For SRI the sprouts are sowed after 8 to 12 days with a distance of at least 25 centimetres. In this way, the roots have more space to spread and the soil is kept moist. In 2012, the Indian rice farmer Sumant Kuman harvested 22 tons of rice per hectare which is an acknowledged world record. This is an absolute exception. With the traditional method farmers usually harvest 2.6 tons per hectare. Depending on the local conditions the farmers can harvest four tons or more with SRI. The most important advantage is that they need less to harvest more. The farmers need fewer seeds, less water, no chemicals or GM technology and still harvest more. There are no negative side effects, neither for the environment nor for the harvests nor for the rice. Furthermore, the SRI method can be adapted to the local conditions, for example by using biological fertilizer for nutrient-poor soils.
However, the weed has to be pulled out, which makes this method more labour intensive than the conventional one. That is why many farmers might shy away from implementing this method. To lessen the labour intensiveness of SRI, we think that higher investments in the advancement of the SRI technology should be made and less into the research of genetically modified plants.
In order to be able to harvest successfully for a long time with the System of Rice Intensification, farmers have to be taught how to do it. There are many options. For example, there are many Non-Governmental Organizations (NGOs) involved in several parts of India which are well prepared to teach the farmers locally adapted methods of SRI. The government should support the NGOs with workforce and subsidies. Farmers already using SRI can serve as multiplicators to teach other farmers. Also, German organizations and/ or the Federal Ministry of Economic Cooperation and Development should support the dissemination of SRI in India.
From the point of view of the seed corporations, a total change to SRI would be a huge loss, because the farmers would need fewer seeds and the demand would decrease. Therefore, big companies do a lot of lobbying and that is also the reason why the government supports the GM technology and chemicals. Pressure should be put onto those companies, for example by cancelling subsidies. Furthermore, the Indian Government has to be convinced of the SRI method. In our opinion, the relationship between Germany and India is good enough so that Germany can convince the Indian government to use less GM technology and to invest in sustainable cultivation.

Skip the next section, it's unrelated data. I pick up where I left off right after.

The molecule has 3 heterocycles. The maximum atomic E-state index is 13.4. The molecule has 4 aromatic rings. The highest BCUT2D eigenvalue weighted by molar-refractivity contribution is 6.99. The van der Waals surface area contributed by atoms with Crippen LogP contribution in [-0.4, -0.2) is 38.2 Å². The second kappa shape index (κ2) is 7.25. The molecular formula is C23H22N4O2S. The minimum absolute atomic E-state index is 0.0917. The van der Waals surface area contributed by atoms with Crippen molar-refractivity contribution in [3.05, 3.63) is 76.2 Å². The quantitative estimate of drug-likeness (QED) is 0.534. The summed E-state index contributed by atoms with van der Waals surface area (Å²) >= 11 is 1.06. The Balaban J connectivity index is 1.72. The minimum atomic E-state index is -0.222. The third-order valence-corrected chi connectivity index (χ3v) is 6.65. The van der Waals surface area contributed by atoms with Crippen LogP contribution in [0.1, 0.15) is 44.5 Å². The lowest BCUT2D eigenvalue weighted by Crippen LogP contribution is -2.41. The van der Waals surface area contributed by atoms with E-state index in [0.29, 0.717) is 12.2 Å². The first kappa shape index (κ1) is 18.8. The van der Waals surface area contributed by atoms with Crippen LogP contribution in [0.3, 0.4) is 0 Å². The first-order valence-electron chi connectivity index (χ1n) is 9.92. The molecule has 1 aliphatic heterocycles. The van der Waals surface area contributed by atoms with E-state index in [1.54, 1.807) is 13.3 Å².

While working on SRI we came across the danger of overproduction. Even though this isn’t part of our topic, we want to deal with this concern. Overproduction exists when supply exceeds demand. This leads to waste and a big drop in prices, which benefits the consumer but is perilous for the farmers. We think that this is a minor concern for rice since the demand for this product is huge. If overproduction occurs, it means that the demand is met and everyone is adequately supplied with food. If there still happened to be overproduction, farmers could keep the rice for their own use or store it long-term because rice is no perishable food. In our opinion, the fear of overproduction is no reason for not switching to SRI.
Food security through individual cultivation methods
Food security through more intense crop production is guaranteed in an agroecological and sustainable way if the respective conditions of countries and of the crops are considered, as we proved for the Push and Pull method in Kenya and the System of Rice Intensification in India. Summarising, both methods make the agricultural system more sustainable and reliable. These methods increase crop yields and thus contribute to covering the growing demand for food. At the same time, they increase the farmers’ income. Accordingly, the goals are to encourage cooperation between farmers and NGOs, to spread the technologies and to develop them further. This solution will be key to secure food in the future.